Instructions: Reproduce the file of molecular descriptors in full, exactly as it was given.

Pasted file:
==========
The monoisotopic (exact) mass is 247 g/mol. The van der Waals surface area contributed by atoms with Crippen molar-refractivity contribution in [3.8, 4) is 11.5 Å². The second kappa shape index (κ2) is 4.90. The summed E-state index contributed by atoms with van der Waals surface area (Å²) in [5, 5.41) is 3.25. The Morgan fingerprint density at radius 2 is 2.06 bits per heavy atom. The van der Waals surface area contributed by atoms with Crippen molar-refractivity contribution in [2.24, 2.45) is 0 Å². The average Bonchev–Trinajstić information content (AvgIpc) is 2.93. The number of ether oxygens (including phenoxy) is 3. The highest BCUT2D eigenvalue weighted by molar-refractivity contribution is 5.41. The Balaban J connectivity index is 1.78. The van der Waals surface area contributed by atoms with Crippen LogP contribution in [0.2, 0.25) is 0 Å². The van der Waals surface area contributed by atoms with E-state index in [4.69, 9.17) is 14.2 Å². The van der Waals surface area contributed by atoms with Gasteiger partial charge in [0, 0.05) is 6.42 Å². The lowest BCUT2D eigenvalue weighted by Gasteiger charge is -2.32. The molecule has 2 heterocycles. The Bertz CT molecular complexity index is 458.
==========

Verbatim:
The monoisotopic (exact) mass is 247 g/mol. The van der Waals surface area contributed by atoms with Crippen molar-refractivity contribution in [3.8, 4) is 11.5 Å². The second kappa shape index (κ2) is 4.90. The summed E-state index contributed by atoms with van der Waals surface area (Å²) in [5, 5.41) is 3.25. The Morgan fingerprint density at radius 2 is 2.06 bits per heavy atom. The van der Waals surface area contributed by atoms with Crippen molar-refractivity contribution in [2.24, 2.45) is 0 Å². The average Bonchev–Trinajstić information content (AvgIpc) is 2.93. The number of ether oxygens (including phenoxy) is 3. The highest BCUT2D eigenvalue weighted by molar-refractivity contribution is 5.41. The Balaban J connectivity index is 1.78. The van der Waals surface area contributed by atoms with Crippen LogP contribution in [0.2, 0.25) is 0 Å². The van der Waals surface area contributed by atoms with E-state index in [4.69, 9.17) is 14.2 Å². The van der Waals surface area contributed by atoms with Gasteiger partial charge in [0, 0.05) is 6.42 Å². The lowest BCUT2D eigenvalue weighted by Gasteiger charge is -2.32. The molecule has 2 heterocycles. The Bertz CT molecular complexity index is 458.